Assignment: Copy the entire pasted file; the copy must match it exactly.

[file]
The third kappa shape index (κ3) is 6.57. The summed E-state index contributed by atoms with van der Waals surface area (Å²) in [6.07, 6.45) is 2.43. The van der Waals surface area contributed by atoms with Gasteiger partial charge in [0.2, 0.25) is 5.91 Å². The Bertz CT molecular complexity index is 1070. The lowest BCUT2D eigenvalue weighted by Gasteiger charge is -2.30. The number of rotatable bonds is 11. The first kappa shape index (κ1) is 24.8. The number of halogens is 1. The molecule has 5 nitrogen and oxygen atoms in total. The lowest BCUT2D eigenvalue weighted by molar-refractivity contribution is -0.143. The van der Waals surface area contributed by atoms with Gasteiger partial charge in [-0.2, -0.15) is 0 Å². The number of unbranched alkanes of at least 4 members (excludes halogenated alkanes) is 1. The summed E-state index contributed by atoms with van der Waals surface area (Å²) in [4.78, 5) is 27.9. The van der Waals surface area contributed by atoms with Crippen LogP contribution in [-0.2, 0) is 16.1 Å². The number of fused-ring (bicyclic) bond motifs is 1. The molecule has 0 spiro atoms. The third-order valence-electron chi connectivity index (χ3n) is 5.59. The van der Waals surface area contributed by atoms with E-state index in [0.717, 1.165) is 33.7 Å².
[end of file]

The third kappa shape index (κ3) is 6.57. The summed E-state index contributed by atoms with van der Waals surface area (Å²) in [6.07, 6.45) is 2.43. The van der Waals surface area contributed by atoms with Gasteiger partial charge in [0.2, 0.25) is 5.91 Å². The Bertz CT molecular complexity index is 1070. The lowest BCUT2D eigenvalue weighted by Gasteiger charge is -2.30. The number of rotatable bonds is 11. The first kappa shape index (κ1) is 24.8. The number of halogens is 1. The molecule has 5 nitrogen and oxygen atoms in total. The lowest BCUT2D eigenvalue weighted by molar-refractivity contribution is -0.143. The van der Waals surface area contributed by atoms with Gasteiger partial charge in [-0.2, -0.15) is 0 Å². The number of unbranched alkanes of at least 4 members (excludes halogenated alkanes) is 1. The summed E-state index contributed by atoms with van der Waals surface area (Å²) in [4.78, 5) is 27.9. The van der Waals surface area contributed by atoms with Crippen LogP contribution in [-0.2, 0) is 16.1 Å². The number of fused-ring (bicyclic) bond motifs is 1. The molecule has 0 spiro atoms. The third-order valence-electron chi connectivity index (χ3n) is 5.59. The van der Waals surface area contributed by atoms with E-state index in [0.717, 1.165) is 33.7 Å².